In Australia last week the most significant news was the much better than expected private capital expenditure numbers. Whilst the mining component remains dominant, but vulnerable to shock, the numbers were particularly strong. This coupled with the coordinated central bank US dollar funding announcement, gave the AUD a good boost almost across the board. This week is packed with action in Australia. The Reserve Bank of Australia (RBA) make their monetary policy decision tomorrow, with odds on for a further 25pt cut to the cash rate to a level of 4.25%. Wednesday sees the release of the 3rd quarter GDP numbers with 1.2% growth expected for the quarter. Thursday we get the monthly employment numbers with 10.6k jobs expected to have been added in November. Given the significant global growth risks currently at play, the bias for the AUD remains to the downside. Last week’s sharp appreciation was of some surprise and provides opportunities for those looking to sell Australian dollars.
In the US the economic data remains on track to avoid seeing the economy dip back into recession. Along with the improved data, the lowering of expectations of further QE should see the US dollar in demand in the coming months. This coming week sees a relatively quiet economic calendar. Non manufacturing activity numbers will come Tuesday, and preliminary consumer sentiment numbers Friday. For the most part expect the lead to come from developments in Europe. Interestingly, if the trend from Friday entrenches itself, we could see both stock markets and the US dollar gaining ground in unison.
Europe this week is going to be very interesting. Germany and France are trying to put together an agreement that will see closer fiscal integration accompanying and further funding packages on offer, with ECB participation. Expect headlines to dominate the run up to the EU summit on Friday. Adding to the mix is the ECB monetary policy decision on Thursday. There is an increasing chance of a 25pt cut to the cash rate to help stimulate the stalling economy. Various Spanish and Italian debt auctions have been successful in the last week, albeit at far higher cost to the borrowers. Sustainability is the key, and any program put together by France and Germany this week will be just part of a larger overall solution. There is no quick fix for structural issues that have to be sorted out. This means heightened levels of uncertainty for a prolonged period.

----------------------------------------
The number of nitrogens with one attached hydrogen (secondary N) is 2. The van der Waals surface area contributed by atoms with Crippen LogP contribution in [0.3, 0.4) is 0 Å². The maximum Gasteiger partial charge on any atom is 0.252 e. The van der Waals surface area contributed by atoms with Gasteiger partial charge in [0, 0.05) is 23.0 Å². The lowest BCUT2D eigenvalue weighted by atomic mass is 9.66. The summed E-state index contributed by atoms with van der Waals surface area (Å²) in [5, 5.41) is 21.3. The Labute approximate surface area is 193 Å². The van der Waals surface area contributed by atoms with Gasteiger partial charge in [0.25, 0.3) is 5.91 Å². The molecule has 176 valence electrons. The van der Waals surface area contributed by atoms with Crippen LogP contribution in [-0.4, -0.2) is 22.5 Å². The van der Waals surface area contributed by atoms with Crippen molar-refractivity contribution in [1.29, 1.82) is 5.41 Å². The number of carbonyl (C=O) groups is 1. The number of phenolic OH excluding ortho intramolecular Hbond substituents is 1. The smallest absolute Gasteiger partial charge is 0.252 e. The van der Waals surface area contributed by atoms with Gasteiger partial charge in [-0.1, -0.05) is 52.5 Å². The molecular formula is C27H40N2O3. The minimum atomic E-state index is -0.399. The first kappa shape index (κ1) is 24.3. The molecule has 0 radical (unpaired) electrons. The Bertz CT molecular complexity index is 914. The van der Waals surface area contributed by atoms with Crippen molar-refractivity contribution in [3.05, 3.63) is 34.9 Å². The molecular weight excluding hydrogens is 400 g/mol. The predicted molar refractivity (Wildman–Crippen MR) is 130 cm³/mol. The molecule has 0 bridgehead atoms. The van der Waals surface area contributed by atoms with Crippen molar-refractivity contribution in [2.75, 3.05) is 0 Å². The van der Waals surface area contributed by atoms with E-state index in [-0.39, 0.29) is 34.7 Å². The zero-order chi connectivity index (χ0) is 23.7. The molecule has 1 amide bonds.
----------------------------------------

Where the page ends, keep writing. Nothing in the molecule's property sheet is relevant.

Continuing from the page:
Deep concerns over growth continue in the UK. The Bank of England (BOE) is now expected to further increase the QE program, in early 2012 in an effort to stimulate the economy. Inflation is expected to fall sharply in 2012 and the European crisis is weighing heavily on already meager growth prospects, with forecast for 2012 now reduced to just .7%. This week is fairly busy with data in the UK, but most should be of limited impact. The BOE monetary policy announcement on Thursday will be closely watched for any clues about the timing of further QE.
In Canada the recent good run from the Canadian dollar came to an end with the disappointing Canadian employment numbers. The numbers showed job losses were the most since the 2009 recession. The Bank of Canada meet on Tuesday to announce monetary policy. No change is expected to the cash rate, but there statement will give valuable insight into their assessment of the economy. Also on Tuesday are the latest manufacturing numbers and these will be closely watched.
In Japan last week the news was mixed. The jobless rate unexpectedly increased to 4.5% , but this was balanced out by better than expected retail sales numbers. The YEN saw some pressure following the coordinated reserve bank action on US dollar funding to banks. This week sees a fairly quiet week for economic data in Japan. The primary focus will come on the final GDP numbers released on Friday. The YEN’s performance will be dictated by progress made in Europe this week. If some decent progress is made, the YEN could see further pressure, and this would be much to the relief if the Bank of Japan.